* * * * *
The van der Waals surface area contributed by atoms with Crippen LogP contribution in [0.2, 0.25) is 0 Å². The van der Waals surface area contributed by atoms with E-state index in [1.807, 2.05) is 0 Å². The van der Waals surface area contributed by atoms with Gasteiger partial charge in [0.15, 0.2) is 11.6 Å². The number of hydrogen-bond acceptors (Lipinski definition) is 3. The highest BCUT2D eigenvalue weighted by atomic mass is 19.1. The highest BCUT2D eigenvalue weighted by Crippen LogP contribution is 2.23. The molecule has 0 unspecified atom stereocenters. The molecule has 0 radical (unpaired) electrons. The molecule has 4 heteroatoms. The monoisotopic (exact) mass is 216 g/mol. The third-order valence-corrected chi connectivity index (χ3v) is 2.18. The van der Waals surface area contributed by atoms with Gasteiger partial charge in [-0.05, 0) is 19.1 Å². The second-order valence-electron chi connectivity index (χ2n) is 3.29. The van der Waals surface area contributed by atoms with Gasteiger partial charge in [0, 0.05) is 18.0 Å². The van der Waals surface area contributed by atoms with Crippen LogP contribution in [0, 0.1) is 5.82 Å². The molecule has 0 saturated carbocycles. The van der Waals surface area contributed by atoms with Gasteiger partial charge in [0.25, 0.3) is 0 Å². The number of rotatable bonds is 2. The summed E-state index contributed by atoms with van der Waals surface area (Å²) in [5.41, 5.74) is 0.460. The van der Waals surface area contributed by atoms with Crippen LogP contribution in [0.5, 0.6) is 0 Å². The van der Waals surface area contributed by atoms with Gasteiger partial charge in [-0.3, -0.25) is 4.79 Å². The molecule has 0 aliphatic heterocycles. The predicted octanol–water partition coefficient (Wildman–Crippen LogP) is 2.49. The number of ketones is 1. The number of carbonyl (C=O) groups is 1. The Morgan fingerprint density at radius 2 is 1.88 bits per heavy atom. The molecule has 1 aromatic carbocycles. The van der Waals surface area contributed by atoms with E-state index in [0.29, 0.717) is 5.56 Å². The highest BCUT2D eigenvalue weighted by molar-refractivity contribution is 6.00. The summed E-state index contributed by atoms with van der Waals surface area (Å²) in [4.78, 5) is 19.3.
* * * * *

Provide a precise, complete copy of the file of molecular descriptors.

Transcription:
The van der Waals surface area contributed by atoms with Crippen LogP contribution in [0.2, 0.25) is 0 Å². The van der Waals surface area contributed by atoms with E-state index in [1.807, 2.05) is 0 Å². The van der Waals surface area contributed by atoms with Gasteiger partial charge in [0.15, 0.2) is 11.6 Å². The number of hydrogen-bond acceptors (Lipinski definition) is 3. The highest BCUT2D eigenvalue weighted by atomic mass is 19.1. The highest BCUT2D eigenvalue weighted by Crippen LogP contribution is 2.23. The molecule has 0 unspecified atom stereocenters. The molecule has 0 radical (unpaired) electrons. The molecule has 4 heteroatoms. The monoisotopic (exact) mass is 216 g/mol. The third-order valence-corrected chi connectivity index (χ3v) is 2.18. The van der Waals surface area contributed by atoms with Gasteiger partial charge in [-0.05, 0) is 19.1 Å². The second-order valence-electron chi connectivity index (χ2n) is 3.29. The van der Waals surface area contributed by atoms with Gasteiger partial charge in [0, 0.05) is 18.0 Å². The van der Waals surface area contributed by atoms with Crippen LogP contribution in [0, 0.1) is 5.82 Å². The molecule has 0 saturated carbocycles. The van der Waals surface area contributed by atoms with Gasteiger partial charge in [0.25, 0.3) is 0 Å². The number of rotatable bonds is 2. The summed E-state index contributed by atoms with van der Waals surface area (Å²) in [5.41, 5.74) is 0.460. The van der Waals surface area contributed by atoms with Crippen LogP contribution in [0.5, 0.6) is 0 Å². The van der Waals surface area contributed by atoms with Gasteiger partial charge in [-0.3, -0.25) is 4.79 Å². The molecule has 0 aliphatic heterocycles. The predicted octanol–water partition coefficient (Wildman–Crippen LogP) is 2.49. The number of ketones is 1. The number of carbonyl (C=O) groups is 1. The Morgan fingerprint density at radius 2 is 1.88 bits per heavy atom. The molecule has 1 aromatic carbocycles. The van der Waals surface area contributed by atoms with E-state index in [0.29, 0.717) is 5.56 Å². The highest BCUT2D eigenvalue weighted by molar-refractivity contribution is 6.00. The summed E-state index contributed by atoms with van der Waals surface area (Å²) in [4.78, 5) is 19.3.